Timberwolves only need to remember the 'W'
DEC 29, 2012 10:16p ET
As the clock ticked down at the end of the third quarter, Barea had just heaved a shot while teetering beyond the 3-point line, off-balance and off-mark. But as the ball wobbled toward the basket -- or toward a spot slightly to the left of the basket -- Andrei Kirilenko leapt out of nowhere, tipping it in.
And Barea was incredulous, and the crowd, so prepared to be horrified by the heave, was astonished, and the Minnesota Timberwolves were up, 89-87.
It was ugly, but there were flashes of luck (or skill, or maturity or really whatever you want to call some especially fortuitous breaks) when it mattered most in the Timberwolves' 111-107 win over the Suns on Saturday. The ugly was the 15-3 margin of fast-break points in favor of the Suns. The ugly was combined 20 percent 3-point shooting, 19 missed free throws between the two teams. The ugly was the frenzied, frenetic clip that colored much of the second half, when it seemed like whoever scored last would win.
Indeed, the Timberwolves scored last. And they won. That, in its scrappy, harrowing way, was a funny kind of pretty. It was pretty for a team whose past two games had come down to the last seconds and slipped away, a team that has carried leads into the fourth quarter and lost them seven times this season. It was pretty in spite of an inability to contain Phoenix on defense or generate turnovers, in spite of the team at times trying too hard to make the big plays when all it needed were the fundamentals.
It was pretty because the Timberwolves got what they needed when they needed it. They got a turnover, one of just four on the night for the Suns, with 5.6 seconds remaining and the game within three points. Dante Cunningham snared the ball and was fouled. He made only one of two free throws -- of course he did, on a night like this -- but that was enough to end it.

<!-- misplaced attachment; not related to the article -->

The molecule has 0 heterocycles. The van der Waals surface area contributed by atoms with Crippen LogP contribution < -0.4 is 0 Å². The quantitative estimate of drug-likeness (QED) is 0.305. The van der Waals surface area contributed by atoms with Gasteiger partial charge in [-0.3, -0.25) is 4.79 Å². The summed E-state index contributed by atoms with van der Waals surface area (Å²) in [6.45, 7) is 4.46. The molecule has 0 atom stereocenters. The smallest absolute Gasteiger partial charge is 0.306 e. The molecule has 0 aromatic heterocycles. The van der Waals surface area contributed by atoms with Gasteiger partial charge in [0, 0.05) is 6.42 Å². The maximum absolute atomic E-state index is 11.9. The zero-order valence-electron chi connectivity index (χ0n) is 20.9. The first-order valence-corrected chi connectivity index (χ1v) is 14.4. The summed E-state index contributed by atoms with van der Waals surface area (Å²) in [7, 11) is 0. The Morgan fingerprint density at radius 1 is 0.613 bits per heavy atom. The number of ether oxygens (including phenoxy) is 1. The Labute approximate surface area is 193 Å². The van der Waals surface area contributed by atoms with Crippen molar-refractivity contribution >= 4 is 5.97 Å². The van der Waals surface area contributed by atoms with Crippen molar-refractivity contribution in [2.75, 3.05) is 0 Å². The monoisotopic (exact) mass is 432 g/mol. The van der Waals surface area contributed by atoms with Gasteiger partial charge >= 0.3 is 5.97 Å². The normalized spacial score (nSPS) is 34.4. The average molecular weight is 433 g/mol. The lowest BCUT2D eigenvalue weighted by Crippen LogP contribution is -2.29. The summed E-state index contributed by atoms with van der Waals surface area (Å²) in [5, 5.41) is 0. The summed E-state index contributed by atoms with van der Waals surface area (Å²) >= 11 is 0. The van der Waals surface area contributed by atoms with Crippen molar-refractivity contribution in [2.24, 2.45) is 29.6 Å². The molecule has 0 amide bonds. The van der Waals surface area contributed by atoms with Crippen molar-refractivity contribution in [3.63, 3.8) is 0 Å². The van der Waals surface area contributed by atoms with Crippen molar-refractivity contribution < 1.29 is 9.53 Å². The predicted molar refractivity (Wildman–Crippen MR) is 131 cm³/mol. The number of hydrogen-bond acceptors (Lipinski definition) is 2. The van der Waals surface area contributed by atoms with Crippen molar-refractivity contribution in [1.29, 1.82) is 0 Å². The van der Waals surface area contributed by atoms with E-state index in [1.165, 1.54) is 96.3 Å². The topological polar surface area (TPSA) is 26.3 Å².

"(The Suns) were really good, efficient, offensively," coach Rick Adelman said. "Assists, turnovers, everything. We needed to make stops, and we did a great job when we were three up at the end there as far as switching everything and making it tough on them."
That's what we'll remember from this one, Cunningham's steal. It'll overshadow the all too many moments when the game seemed downright exhausting to watch and the sense that to beat an 11-win Phoenix team should have been a lot easier. But that's just how it is. Alexey Shved's two missed 3-pointers against New York and Houston, cementing three-point losses in each contest, are what we'll remember from those games, even though the Timberwolves played well against talented teams. This is a tricky sport rendered simple by a box score and a singular W.
"At least at the end, everything was good," center Nikola Pekovic said. "We won the game. That was our only goal."
It might sound simplistic, but if anyone is going to tell it like it is, it's Pekovic, and even a game like that can provide some good lessons. The Timberwolves shot a collective 50.6 percent from the field, their third-best shooting performance of the season, and they needed it. They've been looking for shots to fall, and they were, even for Kevin Love, who's struggled with consistency since his return. Even if the shooting came hand-in-hand with mediocre defense, it was okay. Nights like Saturday mean confidence, even if they are the product of little more in the end than some well-timed twitches and swipes.
The luck is irrelevant. The luck is overshadowed by Love's 23 points, Pekovic's 28, Kirilenko's 20. It's overshadowed by Shved's 10 assists, Love's 18 rebounds and Derrick Williams' accurate shooting.
And so the Timberwolves' record spiked to 14-13, marking their best start since 2005-06. So they capped December with a 7-5 record, their first winning December since 2004. So they did it all in front of a sell-out crowd, on its feet at the end. It sounds halfway decent on paper, even if it could have been done in far grander fashion.
This was the kind of game in wich Adelman's penchant for aggravated head-shaking is noticeable. After certain plays, it's impossible not to look at the coach, to watch him twitch and sigh and shrug. Take Williams' alley-oop dunk attempt at the beginning of the fourth quarter. The forward sprung, the ball was there, but the dunk was not, not at all, hitting the rim and shooting halfway to the rafters, it seemed.
"It looks great if it completes," Adelman said. "But if it doesn't, it's a killer."
The same could have been said for the game as a whole. It sure looks fine now, a couple hours removed, the botched plays and mistakes not quite so grating on paper. But it could have been a killer. It really could have.
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